Date Announced: 09 Oct 2020
Our partners, Specim have recently published an article on thin film inspection using the FX17. The FX17 is a small footprint hyperspectral camera built around an InGaAs detector. It operates in the NIR spectral range (900-1700 nm), F/1.7 optics enable excellent light throughput, high sensitivity, short integration times and high signal-to-noise ratio.
Thickness is a crucial quality parameter in thin films and coatings. The thickness and homogeneity strongly affect the film’s functionality and they need accurate monitoring. X-ray techniques and optical spectroscopy are in wide use for this purpose both in tabletop and in-line inspection systems.
However, only point sensors are currently employed and, for in-line applications, are typically mounted on a scanning transversal stage, leading to a zigzag inspection pattern. The film under inspection is thus only partly monitored.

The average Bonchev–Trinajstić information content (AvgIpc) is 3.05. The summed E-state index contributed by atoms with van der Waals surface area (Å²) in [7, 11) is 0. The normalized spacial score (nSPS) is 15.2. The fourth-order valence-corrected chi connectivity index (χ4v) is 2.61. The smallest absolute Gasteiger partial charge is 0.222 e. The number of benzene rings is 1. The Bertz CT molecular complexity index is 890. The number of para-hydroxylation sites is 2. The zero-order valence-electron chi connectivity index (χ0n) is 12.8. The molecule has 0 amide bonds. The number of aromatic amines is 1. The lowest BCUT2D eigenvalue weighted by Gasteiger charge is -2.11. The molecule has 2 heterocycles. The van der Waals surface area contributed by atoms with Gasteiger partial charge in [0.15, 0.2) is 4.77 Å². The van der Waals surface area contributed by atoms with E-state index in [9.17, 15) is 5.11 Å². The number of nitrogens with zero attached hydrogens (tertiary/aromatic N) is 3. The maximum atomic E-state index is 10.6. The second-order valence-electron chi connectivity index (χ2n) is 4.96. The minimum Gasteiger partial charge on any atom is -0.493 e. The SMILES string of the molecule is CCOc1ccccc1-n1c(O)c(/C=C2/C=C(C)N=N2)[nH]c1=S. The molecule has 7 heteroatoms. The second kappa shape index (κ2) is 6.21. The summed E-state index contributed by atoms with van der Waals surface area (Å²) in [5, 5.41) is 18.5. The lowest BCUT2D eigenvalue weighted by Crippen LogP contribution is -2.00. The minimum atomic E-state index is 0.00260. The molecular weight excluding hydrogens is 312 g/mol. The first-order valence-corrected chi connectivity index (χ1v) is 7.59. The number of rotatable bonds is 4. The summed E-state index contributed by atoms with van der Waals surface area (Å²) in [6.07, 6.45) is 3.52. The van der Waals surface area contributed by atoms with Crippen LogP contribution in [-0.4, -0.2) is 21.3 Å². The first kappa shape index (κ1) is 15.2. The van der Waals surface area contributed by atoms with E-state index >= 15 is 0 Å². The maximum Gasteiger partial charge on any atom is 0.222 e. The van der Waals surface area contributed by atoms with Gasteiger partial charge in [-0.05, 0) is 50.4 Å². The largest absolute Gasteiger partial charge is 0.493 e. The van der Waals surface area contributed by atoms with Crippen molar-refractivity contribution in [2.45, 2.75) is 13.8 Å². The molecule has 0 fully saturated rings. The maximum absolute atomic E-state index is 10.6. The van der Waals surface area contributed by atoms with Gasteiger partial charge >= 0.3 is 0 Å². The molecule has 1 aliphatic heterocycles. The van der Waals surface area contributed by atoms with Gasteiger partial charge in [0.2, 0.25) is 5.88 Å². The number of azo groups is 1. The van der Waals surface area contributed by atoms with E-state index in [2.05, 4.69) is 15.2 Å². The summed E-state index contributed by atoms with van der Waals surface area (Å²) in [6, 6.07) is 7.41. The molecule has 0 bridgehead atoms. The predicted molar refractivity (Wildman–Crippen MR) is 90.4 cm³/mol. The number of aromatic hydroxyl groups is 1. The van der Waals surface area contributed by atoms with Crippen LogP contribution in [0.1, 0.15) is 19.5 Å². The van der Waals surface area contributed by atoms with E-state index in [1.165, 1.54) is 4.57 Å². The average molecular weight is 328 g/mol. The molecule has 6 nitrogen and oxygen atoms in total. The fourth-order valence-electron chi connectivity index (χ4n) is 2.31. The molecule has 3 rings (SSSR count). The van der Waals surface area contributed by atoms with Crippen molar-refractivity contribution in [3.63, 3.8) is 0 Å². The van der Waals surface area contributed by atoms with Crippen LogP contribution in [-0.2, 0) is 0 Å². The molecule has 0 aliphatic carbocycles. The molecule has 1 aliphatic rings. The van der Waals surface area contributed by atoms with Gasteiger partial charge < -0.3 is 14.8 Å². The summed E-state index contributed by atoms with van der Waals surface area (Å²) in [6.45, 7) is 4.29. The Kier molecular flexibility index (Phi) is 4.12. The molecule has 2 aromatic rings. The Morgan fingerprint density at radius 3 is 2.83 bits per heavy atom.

A line-scan (push-broom) hyperspectral camera can overcome this limitation and inspect the full film or coating. In each line capture, spectroscopic data over the full film width is produced at high spatial resolution.
To demonstrate hyperspectral imaging in this application, Specim measured four polymer thin film samples with a spectral camera operating in the region of 935 – 1700 nm (Specim FX17). The sample films’ nominal thicknesses were 17, 20 (two films), and 23 um. Specular geometry was used, and interferences were scrutinized. Depending on the spectral position and distance between constructive interferences, the thickness can be deduced:
Read the full article here